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From the organisers of

Awards recognise the best in stonework

15 December 2000

There were 270 people at the Shaw Park Plazo Hotel in London in November to see the Portland limestone building at the East end of the Guildhall Yard win the Millennium Natural Stone Award for New Build.

The Awards presentation and lunch was being held for the first time in the comfortable surroundings of the Shaw Park Plaza, one of London\'s newest hotels.

Normally presented every two years, the Stone Federation, who run the Awards, decided to postpone last year\'s event so the presentations could take place in year 2000.

The New Build Award winner was a stunning design by architect Dick Gilbert Scott of W S Atkins, incorporating loadbearing stone from the ground up to the large cornices.

The judges - four architects advised by Eric Brookes MBE of Chichester Stone Ltd - were looking at the execution of the stonework as well as the design in their deliberations and found the craftsmanship of Easton Masonry Co (Portland) well worthy of the Award.

There were five categories in the Awards scheme, including a new category for slate now that the British Slate Association is part of Stone Federation. Winner in the new category was a Burlington Slate Brandy Craig stair at Windsor Castle laid by J Joslin.

The Restoration Award went to Senate House, Cambridge, where Rattee & Kett were the contractors using Portland Whitbed. In Landscaping it was Sheffield City Council\'s Heart of the City project that took the honours. In Interiors CWO\'s execution of a design by Liam O\'Connor Architects in a private residence won the Award.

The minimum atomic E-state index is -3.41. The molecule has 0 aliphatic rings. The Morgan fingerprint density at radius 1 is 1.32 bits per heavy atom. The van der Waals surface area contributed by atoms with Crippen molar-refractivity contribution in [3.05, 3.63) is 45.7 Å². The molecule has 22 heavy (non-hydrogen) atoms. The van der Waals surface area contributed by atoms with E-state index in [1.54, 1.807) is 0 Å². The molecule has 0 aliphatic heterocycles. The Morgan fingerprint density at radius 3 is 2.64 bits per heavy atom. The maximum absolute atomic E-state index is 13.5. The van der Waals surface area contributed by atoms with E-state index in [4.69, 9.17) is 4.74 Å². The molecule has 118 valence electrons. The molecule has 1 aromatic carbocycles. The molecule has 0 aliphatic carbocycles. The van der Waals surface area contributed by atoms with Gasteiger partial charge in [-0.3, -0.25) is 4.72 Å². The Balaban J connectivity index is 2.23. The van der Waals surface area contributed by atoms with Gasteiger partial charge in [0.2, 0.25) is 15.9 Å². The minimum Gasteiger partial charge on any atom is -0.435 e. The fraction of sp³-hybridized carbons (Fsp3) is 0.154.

The judges said they were aware they should not make an award if there were no projects good enough, but far from finding a lack of quality they praised the continued improvement in both design and craftsmanship.

In fact, when it came to the Craftsmanship Award they could not decide whether Ketton Architectural Stone\'s Southwark Gateway in London or The Cardozo-Kindersley Workshop\'s sundial in Cambridge should win, so they decided to split the Award.

The presentations were made by Pam Alexander of English Heritage who, before handing over the Awards, said she was pleased to stand shoulder to shoulder with the Stone Federation on issues concerning the conservation of England\'s built heritage. Stone provides a vernacular footprint of the British Isles, she said.

She announced that on 14 December there would be published the Heritage Strategy Review concerning issues such as skills and partnering and the overriding importance of our everyday surroundings.

Since 1992, she said, English Heritage had invested £750,000 on the study of stone decay and cleaning. Next year they would be working once again with Derbyshire County Council and the Peak Park Authority to revive the stone roofing industry.

English Heritage had made representations to the Government to stop important dimensional stone quarries being used for landfill, depriving future generations of the stone. They were also making the case in favour of quarrying in an attempt to ensure the importance of the natural environment is not exaggerated.

The Heritage Strategy Review would, she said, discuss how the importance of the built environment could be recognised and protected.


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